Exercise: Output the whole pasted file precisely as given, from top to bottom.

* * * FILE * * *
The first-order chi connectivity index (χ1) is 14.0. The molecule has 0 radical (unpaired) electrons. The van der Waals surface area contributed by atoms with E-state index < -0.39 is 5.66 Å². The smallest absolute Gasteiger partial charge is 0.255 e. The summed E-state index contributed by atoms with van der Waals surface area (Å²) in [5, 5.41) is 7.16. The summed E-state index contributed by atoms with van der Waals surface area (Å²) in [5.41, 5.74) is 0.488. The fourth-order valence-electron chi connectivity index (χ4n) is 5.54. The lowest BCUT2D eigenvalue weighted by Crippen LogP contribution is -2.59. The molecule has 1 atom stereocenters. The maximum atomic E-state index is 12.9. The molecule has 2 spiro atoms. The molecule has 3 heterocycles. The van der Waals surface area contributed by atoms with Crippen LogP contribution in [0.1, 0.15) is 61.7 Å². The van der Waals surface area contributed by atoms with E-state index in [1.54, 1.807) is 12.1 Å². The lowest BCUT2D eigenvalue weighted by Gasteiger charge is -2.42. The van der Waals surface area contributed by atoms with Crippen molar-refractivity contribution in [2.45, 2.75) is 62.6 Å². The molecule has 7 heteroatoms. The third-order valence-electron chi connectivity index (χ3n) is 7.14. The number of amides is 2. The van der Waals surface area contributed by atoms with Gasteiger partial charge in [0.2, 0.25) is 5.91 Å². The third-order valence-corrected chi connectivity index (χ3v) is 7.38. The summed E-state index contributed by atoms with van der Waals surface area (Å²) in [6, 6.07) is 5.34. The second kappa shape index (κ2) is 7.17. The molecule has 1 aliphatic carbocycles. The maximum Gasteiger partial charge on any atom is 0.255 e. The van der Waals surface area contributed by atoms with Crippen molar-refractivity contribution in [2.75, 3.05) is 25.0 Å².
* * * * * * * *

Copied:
The first-order chi connectivity index (χ1) is 14.0. The molecule has 0 radical (unpaired) electrons. The van der Waals surface area contributed by atoms with E-state index < -0.39 is 5.66 Å². The smallest absolute Gasteiger partial charge is 0.255 e. The summed E-state index contributed by atoms with van der Waals surface area (Å²) in [5, 5.41) is 7.16. The summed E-state index contributed by atoms with van der Waals surface area (Å²) in [5.41, 5.74) is 0.488. The fourth-order valence-electron chi connectivity index (χ4n) is 5.54. The lowest BCUT2D eigenvalue weighted by Crippen LogP contribution is -2.59. The molecule has 1 atom stereocenters. The maximum atomic E-state index is 12.9. The molecule has 2 spiro atoms. The molecule has 3 heterocycles. The van der Waals surface area contributed by atoms with Crippen LogP contribution in [0.1, 0.15) is 61.7 Å². The van der Waals surface area contributed by atoms with E-state index in [1.54, 1.807) is 12.1 Å². The lowest BCUT2D eigenvalue weighted by Gasteiger charge is -2.42. The van der Waals surface area contributed by atoms with Crippen molar-refractivity contribution in [2.45, 2.75) is 62.6 Å². The molecule has 7 heteroatoms. The third-order valence-electron chi connectivity index (χ3n) is 7.14. The number of amides is 2. The van der Waals surface area contributed by atoms with Gasteiger partial charge in [0.2, 0.25) is 5.91 Å². The third-order valence-corrected chi connectivity index (χ3v) is 7.38. The summed E-state index contributed by atoms with van der Waals surface area (Å²) in [6, 6.07) is 5.34. The second kappa shape index (κ2) is 7.17. The molecule has 1 aliphatic carbocycles. The maximum Gasteiger partial charge on any atom is 0.255 e. The van der Waals surface area contributed by atoms with Crippen molar-refractivity contribution in [2.75, 3.05) is 25.0 Å².